Your words impacted me on Friday night. I appreciated the vulnerable reminder to let my siblings experience the pain, loss, and grief in their own way, at their own time. I wish more than anything I could take that pain away, but as I listened to you and the other adoptee voices, I was humbled to know that being there and listening is all they need from me.

    Listening looks different for each one of my siblings. They all have unique challenges and difficulties, from the one placed with us at birth, to the one who was adopted at age 5. I want them to know that their big sister is crazy about them, loves them more than anything, and will stick by them through the trenches. Sometimes those trenches run so very, very deep, but I see my Savior’s redemption shining through every single day, and I am reminded that His grace is sufficient…even for my family.

    Thank you for helping me better understand that in order for me to become a big sister, my siblings had to experience a deep loss. Thank you for showing me how I can better understand them and listen to them. I am still processing much of what I heard from Friday, but I wanted to let you know that your words touched me deeply and have inspired me to be a better sister.

    -Kylee
    learningtoabandon.blogspot.com

    • kylee…i’m so touched, so humbled, so blown away by how you “listened” that night. i’m grateful for the ways that you have been and will continue to step towards your siblings. what a gift you are to them…telling them that they and their hearts are worth fighting for, listening to. may this journey change you as much as it is changing them.

  3. Hi Carissa,

    “Adoptees…may you come to not only know your story, voice your story, share your story, but also come to know that the story of your heart matters…deeply.”

    Thank you for affirming this on your blog for adoptees. I was blessed to tape a segment for Tapestry in the We Are Adopted project and I so wished I could have been at the conference to watch you all. It’s such a blessing to be connected to other adult adoptees who are using their voice to encourage, educate and bring the Kingdom here on earth. Thanks for all you are doing to be a positive voice to others!

    Gratefully,
    Tara

  4. Carissa, WOW! What a wonderful description of a much needed process for adoptees. Sherrie Eldridge and I co-authored a workbook dedicated to this process for adoptees entitled, “Under His Wings…healing truth for adoptees of all ages.” The Bible says: “You can’t heal a wound by saying it’s not there!” (Jeremiah 6:14 TLB) There’s only one way to find peace with a painful past and that is through a personal relationship with God through faith in Jesus Christ. He alone, through His Spirit, can place a healing balm on our deep wounds. It can be purchased for $10 on Amazon.com at this link: http://tinyurl.com/7s5ovmc We also have an All-Adoptee Growth Group for adoptees only on yahoo. com at http://groups.yahoo.com/group/ALL-ADOPTEE/ in which we are going through the chapters of Under His Wings together. We would welcome all adoptees looking for a group that is determined to work hard on personal issues and finish the journey well. We probe adoption issues and process them together until growth is achieved.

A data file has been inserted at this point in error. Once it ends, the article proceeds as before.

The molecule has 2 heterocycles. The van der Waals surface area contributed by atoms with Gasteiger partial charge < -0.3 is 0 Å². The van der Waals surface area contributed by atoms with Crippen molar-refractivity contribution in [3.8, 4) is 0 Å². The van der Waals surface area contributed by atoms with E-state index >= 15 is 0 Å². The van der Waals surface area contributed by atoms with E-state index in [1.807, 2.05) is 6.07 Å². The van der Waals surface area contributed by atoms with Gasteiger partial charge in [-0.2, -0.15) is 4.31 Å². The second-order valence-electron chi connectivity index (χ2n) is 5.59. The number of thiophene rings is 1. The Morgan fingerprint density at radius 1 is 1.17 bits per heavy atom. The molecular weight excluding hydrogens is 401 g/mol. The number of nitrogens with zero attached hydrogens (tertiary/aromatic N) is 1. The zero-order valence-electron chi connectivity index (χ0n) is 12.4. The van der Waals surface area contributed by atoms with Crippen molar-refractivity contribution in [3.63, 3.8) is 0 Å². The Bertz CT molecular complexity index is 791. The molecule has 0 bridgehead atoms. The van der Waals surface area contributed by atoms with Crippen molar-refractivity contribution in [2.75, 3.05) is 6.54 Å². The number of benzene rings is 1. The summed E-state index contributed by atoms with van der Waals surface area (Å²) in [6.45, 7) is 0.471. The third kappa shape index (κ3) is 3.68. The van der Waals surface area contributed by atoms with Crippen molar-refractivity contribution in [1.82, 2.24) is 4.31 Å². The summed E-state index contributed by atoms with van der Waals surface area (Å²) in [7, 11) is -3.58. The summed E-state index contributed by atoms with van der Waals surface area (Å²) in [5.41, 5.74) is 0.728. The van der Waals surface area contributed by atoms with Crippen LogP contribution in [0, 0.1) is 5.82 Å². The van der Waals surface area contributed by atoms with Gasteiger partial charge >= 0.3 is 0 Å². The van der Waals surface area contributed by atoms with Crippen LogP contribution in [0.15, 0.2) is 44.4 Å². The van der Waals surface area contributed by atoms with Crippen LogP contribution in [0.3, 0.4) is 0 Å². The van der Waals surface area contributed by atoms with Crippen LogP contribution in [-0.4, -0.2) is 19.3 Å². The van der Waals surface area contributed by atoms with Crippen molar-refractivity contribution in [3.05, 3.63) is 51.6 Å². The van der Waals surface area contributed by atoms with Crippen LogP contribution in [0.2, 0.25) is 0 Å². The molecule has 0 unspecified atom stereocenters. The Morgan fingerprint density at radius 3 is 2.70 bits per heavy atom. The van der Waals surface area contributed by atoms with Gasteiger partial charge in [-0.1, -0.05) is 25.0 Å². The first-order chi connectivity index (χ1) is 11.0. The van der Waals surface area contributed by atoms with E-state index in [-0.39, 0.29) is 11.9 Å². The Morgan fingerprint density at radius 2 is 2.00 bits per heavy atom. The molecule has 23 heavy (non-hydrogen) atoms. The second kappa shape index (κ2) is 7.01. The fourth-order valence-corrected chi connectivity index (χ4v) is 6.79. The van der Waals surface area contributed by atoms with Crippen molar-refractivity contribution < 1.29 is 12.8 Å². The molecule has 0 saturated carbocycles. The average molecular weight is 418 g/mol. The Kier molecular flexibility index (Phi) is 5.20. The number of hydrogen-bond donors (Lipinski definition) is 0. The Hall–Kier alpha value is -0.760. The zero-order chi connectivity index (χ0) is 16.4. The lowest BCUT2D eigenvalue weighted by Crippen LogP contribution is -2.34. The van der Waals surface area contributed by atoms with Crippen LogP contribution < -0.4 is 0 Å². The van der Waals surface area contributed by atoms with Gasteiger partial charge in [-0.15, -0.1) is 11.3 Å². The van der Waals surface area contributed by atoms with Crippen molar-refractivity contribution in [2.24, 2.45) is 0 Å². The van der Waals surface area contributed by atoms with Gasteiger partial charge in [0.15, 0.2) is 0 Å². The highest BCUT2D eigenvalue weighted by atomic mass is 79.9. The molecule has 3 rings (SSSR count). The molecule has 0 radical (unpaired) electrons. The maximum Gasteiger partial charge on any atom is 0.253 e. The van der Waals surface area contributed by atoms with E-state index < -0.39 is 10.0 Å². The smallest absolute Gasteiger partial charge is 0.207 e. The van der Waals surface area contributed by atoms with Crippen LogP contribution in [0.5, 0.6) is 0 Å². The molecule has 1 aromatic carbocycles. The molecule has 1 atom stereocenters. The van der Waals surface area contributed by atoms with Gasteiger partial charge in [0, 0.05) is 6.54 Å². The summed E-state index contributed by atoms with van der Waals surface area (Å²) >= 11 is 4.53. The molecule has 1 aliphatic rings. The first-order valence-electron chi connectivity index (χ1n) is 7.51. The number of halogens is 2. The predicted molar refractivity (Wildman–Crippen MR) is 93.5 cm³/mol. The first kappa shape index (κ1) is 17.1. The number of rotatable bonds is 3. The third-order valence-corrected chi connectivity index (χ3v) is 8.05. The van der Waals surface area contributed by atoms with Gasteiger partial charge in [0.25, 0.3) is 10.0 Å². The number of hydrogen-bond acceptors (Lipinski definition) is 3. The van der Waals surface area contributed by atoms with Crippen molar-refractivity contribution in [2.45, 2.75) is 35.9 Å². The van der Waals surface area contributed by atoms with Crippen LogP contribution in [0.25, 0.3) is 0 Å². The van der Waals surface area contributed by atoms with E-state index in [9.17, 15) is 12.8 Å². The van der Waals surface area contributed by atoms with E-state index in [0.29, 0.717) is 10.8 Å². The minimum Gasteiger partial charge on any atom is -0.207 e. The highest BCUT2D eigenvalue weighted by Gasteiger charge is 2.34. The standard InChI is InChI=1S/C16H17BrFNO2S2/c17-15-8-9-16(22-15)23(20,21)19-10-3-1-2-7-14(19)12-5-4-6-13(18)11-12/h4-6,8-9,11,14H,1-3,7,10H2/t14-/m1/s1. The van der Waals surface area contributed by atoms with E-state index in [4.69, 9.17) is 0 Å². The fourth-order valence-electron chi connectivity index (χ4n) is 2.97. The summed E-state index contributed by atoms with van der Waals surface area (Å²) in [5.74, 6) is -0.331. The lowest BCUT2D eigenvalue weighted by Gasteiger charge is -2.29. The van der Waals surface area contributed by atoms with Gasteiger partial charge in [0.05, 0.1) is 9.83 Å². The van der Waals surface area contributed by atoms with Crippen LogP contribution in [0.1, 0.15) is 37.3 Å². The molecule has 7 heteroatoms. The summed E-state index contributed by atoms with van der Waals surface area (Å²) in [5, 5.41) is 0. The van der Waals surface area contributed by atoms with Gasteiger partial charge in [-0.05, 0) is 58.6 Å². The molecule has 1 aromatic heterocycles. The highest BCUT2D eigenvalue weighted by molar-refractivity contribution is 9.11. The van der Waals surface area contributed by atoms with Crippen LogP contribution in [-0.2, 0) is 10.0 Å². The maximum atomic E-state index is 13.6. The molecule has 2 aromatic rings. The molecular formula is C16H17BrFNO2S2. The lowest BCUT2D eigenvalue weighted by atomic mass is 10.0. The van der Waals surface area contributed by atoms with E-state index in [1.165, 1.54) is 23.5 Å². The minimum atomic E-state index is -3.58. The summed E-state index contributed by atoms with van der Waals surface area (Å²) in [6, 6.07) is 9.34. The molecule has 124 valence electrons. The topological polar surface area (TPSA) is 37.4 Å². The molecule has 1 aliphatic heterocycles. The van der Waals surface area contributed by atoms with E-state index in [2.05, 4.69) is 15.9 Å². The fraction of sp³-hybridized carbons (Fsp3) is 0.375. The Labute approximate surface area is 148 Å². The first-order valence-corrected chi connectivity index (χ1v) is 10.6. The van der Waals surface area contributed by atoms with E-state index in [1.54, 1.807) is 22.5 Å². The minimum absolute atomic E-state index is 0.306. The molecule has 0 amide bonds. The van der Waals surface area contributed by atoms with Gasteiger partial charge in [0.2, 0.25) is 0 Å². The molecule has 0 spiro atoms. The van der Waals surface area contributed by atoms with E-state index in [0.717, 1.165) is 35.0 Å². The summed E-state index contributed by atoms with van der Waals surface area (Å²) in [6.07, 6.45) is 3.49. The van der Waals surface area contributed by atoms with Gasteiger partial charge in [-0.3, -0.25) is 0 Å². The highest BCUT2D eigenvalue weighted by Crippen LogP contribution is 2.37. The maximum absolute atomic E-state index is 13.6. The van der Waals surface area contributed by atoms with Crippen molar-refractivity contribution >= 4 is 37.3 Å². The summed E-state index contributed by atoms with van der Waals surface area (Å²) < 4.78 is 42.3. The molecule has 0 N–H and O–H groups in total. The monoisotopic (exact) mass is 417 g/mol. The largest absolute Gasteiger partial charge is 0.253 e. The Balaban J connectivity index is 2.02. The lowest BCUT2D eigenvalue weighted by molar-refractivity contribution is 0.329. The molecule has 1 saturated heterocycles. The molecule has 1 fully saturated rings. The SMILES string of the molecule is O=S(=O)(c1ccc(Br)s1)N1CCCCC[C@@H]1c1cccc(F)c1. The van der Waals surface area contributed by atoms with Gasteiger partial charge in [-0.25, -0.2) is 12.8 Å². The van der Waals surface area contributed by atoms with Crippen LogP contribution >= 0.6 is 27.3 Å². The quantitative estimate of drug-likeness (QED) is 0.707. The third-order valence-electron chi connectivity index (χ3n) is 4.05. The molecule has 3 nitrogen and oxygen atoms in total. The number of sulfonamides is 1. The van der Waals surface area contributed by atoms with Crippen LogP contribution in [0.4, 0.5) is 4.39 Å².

Many blessings to you,
    beth willis miller

    • thanks, beth! i’m grateful for how you understand woundedness and healing and for the ways you’re sharing your story, your journey, your heart, with the world. and, for the ways that you are inviting adoptees everywhere to find more of themselves and more of God.

  5. Pingback: Listen to Our Hearts | Tapestry

  6. I attended C4C this year for the 3rd year in a row…and I just wanted to thank you for your words, your heart and your wisdom and your view into my daughters hearts. I am praying that God helps me to ‘listen’ to all that they are saying when there are no words. Praying for you as you continue this beautiful journey and that you continue to use your voice in the way that God has planned for you!

  7. Pingback: trust. | Carissa Woodwyk